Further Standard Of Review For Businesses Involving Contractual Arrangements
In a review in 2011, the Exchange further elaborated on the standard of review for businesses involving Contractual Arrangements adopted in the case. The standards set out above continue to apply.
If non-restricted businesses are involved, the Listing Division will normally refer the case to the Listing Committee;
The listing applicant and its sponsor should provide the Exchange with reasons for the use of Contractual Arrangements in its business operation;
The listing applicant should unwind the Contractual Arrangements as soon as the law allows the business to be operated without them;
The listing applicant must ensure that the Contractual Arrangements contain:
a power of attorney by which the shareholders of the restricted business grant to the applicant’s directors and their successors (including a liquidator replacing the directors) the power to exercise all rights of the shareholders of the applicant;
dispute resolution clauses that provide for arbitration and that arbitrators may award remedies over the shares or land assets of the restricted business, injunctive relief or order the winding up of the restricted business;
jurisdiction clauses which provide the courts of Hong Kong, the place of incorporation of each of the applicant and the restricted business and the place where the principal assets of the applicant or the restricted business are located with the power to grant interim remedies in support of the arbitration pending formation of the arbitral tribunal or in appropriate cases; and
provisions that grant the right to dispose of the assets of the restricted business.
Prospectus Disclosure Requirements
The Exchange also required that listing applicants using Contractual Arrangements for the entire or part of its business should disclose the following information in its prospectus:
Detailed discussion about the registered shareholders of the restricted business and a confirmation that appropriate arrangements have been made to protect the applicant’s interests;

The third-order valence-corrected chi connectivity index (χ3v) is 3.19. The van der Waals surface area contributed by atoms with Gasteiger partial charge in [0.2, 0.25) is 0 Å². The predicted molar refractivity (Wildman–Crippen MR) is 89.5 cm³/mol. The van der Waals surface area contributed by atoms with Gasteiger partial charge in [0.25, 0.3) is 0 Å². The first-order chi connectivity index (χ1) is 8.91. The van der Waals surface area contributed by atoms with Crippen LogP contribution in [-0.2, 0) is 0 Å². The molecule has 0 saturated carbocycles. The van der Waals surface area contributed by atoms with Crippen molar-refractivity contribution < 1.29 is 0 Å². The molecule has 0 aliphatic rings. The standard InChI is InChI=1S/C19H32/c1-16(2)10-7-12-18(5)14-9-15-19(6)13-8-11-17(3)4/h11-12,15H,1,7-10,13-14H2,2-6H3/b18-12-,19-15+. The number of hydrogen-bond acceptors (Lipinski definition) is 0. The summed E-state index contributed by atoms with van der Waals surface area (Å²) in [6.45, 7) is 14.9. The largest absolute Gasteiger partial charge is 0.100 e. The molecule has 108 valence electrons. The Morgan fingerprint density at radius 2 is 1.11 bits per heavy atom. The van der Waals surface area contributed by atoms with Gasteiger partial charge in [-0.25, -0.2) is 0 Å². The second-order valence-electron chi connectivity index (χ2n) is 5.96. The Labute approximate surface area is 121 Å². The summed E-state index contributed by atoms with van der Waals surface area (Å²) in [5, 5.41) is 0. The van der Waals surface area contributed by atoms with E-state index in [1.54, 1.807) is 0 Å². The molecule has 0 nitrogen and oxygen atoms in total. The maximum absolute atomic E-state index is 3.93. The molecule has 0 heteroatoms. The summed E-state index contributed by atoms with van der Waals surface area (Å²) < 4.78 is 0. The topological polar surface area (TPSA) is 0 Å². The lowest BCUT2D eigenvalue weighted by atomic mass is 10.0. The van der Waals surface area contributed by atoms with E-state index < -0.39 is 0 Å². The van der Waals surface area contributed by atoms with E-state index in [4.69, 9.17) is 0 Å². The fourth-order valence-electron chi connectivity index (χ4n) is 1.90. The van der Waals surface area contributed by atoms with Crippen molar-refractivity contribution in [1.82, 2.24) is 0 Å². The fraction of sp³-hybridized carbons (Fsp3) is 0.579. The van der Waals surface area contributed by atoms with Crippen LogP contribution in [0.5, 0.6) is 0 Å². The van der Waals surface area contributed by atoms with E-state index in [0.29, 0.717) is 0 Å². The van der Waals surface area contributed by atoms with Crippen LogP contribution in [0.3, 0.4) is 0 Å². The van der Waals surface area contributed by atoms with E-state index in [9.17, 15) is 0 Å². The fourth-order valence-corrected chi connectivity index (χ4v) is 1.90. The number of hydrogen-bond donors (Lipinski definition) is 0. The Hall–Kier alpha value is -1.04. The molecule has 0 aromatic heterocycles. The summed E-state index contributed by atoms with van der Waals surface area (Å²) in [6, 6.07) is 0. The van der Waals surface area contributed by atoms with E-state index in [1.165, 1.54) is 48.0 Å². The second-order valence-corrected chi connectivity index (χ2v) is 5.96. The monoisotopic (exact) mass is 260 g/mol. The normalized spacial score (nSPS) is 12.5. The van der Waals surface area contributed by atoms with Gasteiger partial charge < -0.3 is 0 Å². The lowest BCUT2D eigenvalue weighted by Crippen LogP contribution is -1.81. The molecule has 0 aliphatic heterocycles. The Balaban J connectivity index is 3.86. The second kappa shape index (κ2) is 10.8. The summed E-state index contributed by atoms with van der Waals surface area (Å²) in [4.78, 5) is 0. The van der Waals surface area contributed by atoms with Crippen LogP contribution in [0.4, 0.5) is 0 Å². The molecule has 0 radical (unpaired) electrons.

The extent to which the applicant has arrangements to address the potential conflicts of interest between the applicant and the registered shareholders of the restricted business;
Reasons why the directors believe that each of the Contractual Arrangements is enforceable under the PRC and local law;
The economic risks the applicant bears as the primary beneficiary of the restricted business such as the share of financial losses, the need to provide financial support and circumstances that could expose the applicant to losses suffered by the restricted business;
A discussion on whether the applicant has encountered any interference from any PRC governing bodies in operating the restricted business under the Contractual Arrangements;
The limitations in exercising the option to acquire ownership in the restricted business with a separate risk factor explaining the limitations;
The contracts forming the Contractual Arrangements must be included as material contracts in the “Statutory and General Information” section and they must be available on the applicant’s website, or their non-disclosure must be justified and disclosed;
The corporate structure table in the “Summary” section must be included for the purpose of illustrating the Contractual Arrangements.
The prospectus should include at least the following Contractual Arrangements related risk factors:
The PRC government may determine that the Contractual Arrangements do not comply with applicable regulations;
The Contractual Arrangements may not provide control as effective as direct ownership;
The domestic shareholders may have potential conflicts of interest with the applicant; and
Contractual Arrangements may be subject to scrutiny of the PRC tax authorities and additional tax may be imposed.
The Listing Decision and subsequent Update issued by the Exchange set out the requirements to be satisfied by listing applicants engaging in industry via Contractual Arrangements where foreign investment is restricted in the PRC. In addition, it is clear that the Listing Division would normally refer the listing application to the Listing Committee to determine suitability if Contractual Arrangements are being used in an industry with no foreign investment restrictions.